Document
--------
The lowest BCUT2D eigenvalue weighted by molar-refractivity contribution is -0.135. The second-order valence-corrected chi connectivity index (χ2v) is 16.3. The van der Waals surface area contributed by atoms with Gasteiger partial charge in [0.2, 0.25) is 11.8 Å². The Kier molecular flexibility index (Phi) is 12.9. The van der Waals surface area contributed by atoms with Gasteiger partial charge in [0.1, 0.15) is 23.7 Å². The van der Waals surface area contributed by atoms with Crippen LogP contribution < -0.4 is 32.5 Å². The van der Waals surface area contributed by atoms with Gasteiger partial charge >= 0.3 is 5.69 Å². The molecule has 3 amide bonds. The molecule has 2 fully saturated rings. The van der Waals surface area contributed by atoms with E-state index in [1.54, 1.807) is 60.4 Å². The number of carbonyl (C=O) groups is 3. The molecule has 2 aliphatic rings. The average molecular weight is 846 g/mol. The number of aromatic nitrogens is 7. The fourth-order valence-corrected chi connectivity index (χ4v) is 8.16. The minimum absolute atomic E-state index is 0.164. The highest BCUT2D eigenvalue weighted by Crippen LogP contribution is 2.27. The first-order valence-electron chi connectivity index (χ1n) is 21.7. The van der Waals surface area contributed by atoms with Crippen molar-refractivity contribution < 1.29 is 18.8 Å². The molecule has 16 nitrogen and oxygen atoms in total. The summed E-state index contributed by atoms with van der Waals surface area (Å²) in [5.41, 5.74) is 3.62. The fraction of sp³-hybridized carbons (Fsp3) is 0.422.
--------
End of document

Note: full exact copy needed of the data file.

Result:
The lowest BCUT2D eigenvalue weighted by molar-refractivity contribution is -0.135. The second-order valence-corrected chi connectivity index (χ2v) is 16.3. The van der Waals surface area contributed by atoms with Gasteiger partial charge in [0.2, 0.25) is 11.8 Å². The Kier molecular flexibility index (Phi) is 12.9. The van der Waals surface area contributed by atoms with Gasteiger partial charge in [0.1, 0.15) is 23.7 Å². The van der Waals surface area contributed by atoms with Crippen LogP contribution < -0.4 is 32.5 Å². The van der Waals surface area contributed by atoms with Gasteiger partial charge >= 0.3 is 5.69 Å². The molecule has 3 amide bonds. The molecule has 2 fully saturated rings. The van der Waals surface area contributed by atoms with E-state index in [1.54, 1.807) is 60.4 Å². The number of carbonyl (C=O) groups is 3. The molecule has 2 aliphatic rings. The average molecular weight is 846 g/mol. The number of aromatic nitrogens is 7. The fourth-order valence-corrected chi connectivity index (χ4v) is 8.16. The minimum absolute atomic E-state index is 0.164. The highest BCUT2D eigenvalue weighted by Crippen LogP contribution is 2.27. The first-order valence-electron chi connectivity index (χ1n) is 21.7. The van der Waals surface area contributed by atoms with Crippen molar-refractivity contribution < 1.29 is 18.8 Å². The molecule has 16 nitrogen and oxygen atoms in total. The summed E-state index contributed by atoms with van der Waals surface area (Å²) in [5.41, 5.74) is 3.62. The fraction of sp³-hybridized carbons (Fsp3) is 0.422.